A Bouillotte lamp with a shade of tôle peinte (painted tin-plate). The deep ormolu dish rests on a ring decorated with a cable pattern and has an openwork edge decorated with palmettes and floral motives. In the center of the dish stands a baluster shaped decorated column. On the square stem a ring with three C-volute-shaped branches. The branches end in acanthus leaves and drip trays decorated with floral motives. The candleholders are shaped like classical urns adorned with palmettes. The ring carrying the branches is topped with a tray decorated with elongated gadroons.
The lampshade is carried by three volute-shaped branches, decorated with acanthus, and ending in feline heads that grip the edge of the shade with their jaws.
The rings that carry the candleholders and the shade can be adjusted in height along a central square rod. Both rings are retained by an ormolu screw that is shaped as the shaft of an arrow with fletching at the end. The central rod is topped by an ormolu rosette of acanthus with an upright tassel.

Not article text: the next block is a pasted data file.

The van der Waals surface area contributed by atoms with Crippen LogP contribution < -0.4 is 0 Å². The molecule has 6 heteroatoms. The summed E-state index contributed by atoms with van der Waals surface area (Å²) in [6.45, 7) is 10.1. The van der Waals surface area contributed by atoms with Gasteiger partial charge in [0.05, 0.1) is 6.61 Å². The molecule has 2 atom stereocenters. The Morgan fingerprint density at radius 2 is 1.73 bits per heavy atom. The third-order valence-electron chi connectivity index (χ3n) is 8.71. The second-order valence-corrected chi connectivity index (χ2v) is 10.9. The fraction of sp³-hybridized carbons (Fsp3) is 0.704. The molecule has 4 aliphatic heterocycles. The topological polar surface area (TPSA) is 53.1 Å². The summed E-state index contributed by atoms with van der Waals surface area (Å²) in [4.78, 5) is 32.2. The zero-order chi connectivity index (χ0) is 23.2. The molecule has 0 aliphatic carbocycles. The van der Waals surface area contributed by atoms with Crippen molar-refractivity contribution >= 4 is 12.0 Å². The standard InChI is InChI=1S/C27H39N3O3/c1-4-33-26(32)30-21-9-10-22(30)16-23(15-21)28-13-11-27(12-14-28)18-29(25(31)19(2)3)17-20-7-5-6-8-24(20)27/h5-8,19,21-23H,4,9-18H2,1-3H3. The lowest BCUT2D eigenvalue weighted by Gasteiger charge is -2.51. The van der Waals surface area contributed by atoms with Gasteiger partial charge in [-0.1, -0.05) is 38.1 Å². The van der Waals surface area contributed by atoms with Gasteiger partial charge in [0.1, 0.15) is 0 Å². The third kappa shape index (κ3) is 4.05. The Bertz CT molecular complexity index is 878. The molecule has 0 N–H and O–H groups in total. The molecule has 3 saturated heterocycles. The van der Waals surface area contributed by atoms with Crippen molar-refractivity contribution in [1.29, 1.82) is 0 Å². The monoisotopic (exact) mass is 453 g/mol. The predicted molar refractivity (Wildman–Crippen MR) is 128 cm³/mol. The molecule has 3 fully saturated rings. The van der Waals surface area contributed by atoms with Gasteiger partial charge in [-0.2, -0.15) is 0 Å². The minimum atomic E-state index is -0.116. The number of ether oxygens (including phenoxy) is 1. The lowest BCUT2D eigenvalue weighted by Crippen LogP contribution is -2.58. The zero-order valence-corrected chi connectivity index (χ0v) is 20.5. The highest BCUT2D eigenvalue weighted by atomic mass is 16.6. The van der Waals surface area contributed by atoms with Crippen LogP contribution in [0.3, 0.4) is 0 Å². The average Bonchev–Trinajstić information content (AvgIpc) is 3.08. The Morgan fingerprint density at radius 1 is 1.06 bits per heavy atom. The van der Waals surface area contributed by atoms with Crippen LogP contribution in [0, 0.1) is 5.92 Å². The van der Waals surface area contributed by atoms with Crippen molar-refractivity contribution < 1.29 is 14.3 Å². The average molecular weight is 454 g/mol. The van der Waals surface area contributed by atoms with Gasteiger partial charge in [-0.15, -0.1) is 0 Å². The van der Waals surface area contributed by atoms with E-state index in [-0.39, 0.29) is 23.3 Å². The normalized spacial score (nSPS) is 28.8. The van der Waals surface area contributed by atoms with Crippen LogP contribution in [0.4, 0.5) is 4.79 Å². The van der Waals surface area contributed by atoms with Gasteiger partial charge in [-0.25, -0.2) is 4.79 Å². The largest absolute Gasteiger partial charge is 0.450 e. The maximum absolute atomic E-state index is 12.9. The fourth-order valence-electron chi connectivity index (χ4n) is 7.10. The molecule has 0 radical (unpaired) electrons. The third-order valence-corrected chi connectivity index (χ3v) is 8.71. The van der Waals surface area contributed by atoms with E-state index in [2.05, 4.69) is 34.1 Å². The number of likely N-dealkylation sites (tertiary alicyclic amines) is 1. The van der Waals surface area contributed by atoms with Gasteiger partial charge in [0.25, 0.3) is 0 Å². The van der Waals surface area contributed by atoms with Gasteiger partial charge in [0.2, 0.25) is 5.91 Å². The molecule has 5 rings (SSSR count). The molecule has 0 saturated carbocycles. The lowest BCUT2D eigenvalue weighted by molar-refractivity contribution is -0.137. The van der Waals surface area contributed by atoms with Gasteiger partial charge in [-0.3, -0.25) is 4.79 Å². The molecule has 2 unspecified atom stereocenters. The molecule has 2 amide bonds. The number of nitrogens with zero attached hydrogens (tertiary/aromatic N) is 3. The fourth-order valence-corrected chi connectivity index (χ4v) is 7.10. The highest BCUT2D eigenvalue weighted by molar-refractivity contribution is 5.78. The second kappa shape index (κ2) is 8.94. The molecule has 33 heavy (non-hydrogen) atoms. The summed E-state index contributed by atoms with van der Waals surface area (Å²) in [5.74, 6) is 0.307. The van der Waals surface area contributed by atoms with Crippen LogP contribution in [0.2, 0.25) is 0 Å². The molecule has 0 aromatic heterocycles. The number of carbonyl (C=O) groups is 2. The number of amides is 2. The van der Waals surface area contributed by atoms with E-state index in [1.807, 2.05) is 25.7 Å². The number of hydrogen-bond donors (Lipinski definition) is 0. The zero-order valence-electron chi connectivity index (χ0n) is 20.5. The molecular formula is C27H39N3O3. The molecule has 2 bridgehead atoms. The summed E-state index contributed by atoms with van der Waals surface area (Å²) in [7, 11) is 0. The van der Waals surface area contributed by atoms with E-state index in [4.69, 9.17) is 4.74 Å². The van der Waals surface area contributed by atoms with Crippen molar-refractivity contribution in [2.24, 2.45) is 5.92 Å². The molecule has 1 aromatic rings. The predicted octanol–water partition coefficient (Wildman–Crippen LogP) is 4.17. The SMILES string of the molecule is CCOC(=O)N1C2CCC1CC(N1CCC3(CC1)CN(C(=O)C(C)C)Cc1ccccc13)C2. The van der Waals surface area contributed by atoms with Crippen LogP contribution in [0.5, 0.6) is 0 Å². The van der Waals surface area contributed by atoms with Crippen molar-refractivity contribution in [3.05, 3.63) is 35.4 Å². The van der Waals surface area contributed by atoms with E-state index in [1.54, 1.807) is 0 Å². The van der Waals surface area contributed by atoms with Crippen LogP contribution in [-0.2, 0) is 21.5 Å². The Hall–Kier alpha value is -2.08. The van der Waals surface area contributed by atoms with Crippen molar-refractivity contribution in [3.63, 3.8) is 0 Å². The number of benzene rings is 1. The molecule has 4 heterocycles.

“Bouillotte” was one of the most popular gambling card games of the 19th century in France. To avoid the light of the candles blinding the players a tin-plate shade was developed to deflect the light to the table. The shade was placed at eye-level and when the candles burnt shorter, the candleholders were adjusted up to keep the flames level with the lampshade. The deep dish at the base of the lamp was ideal to hold the kitty. Although the popularity of Bouillotte was waning in the course of the 19th century, the elegant Bouillotte-lamps kept their appeal.
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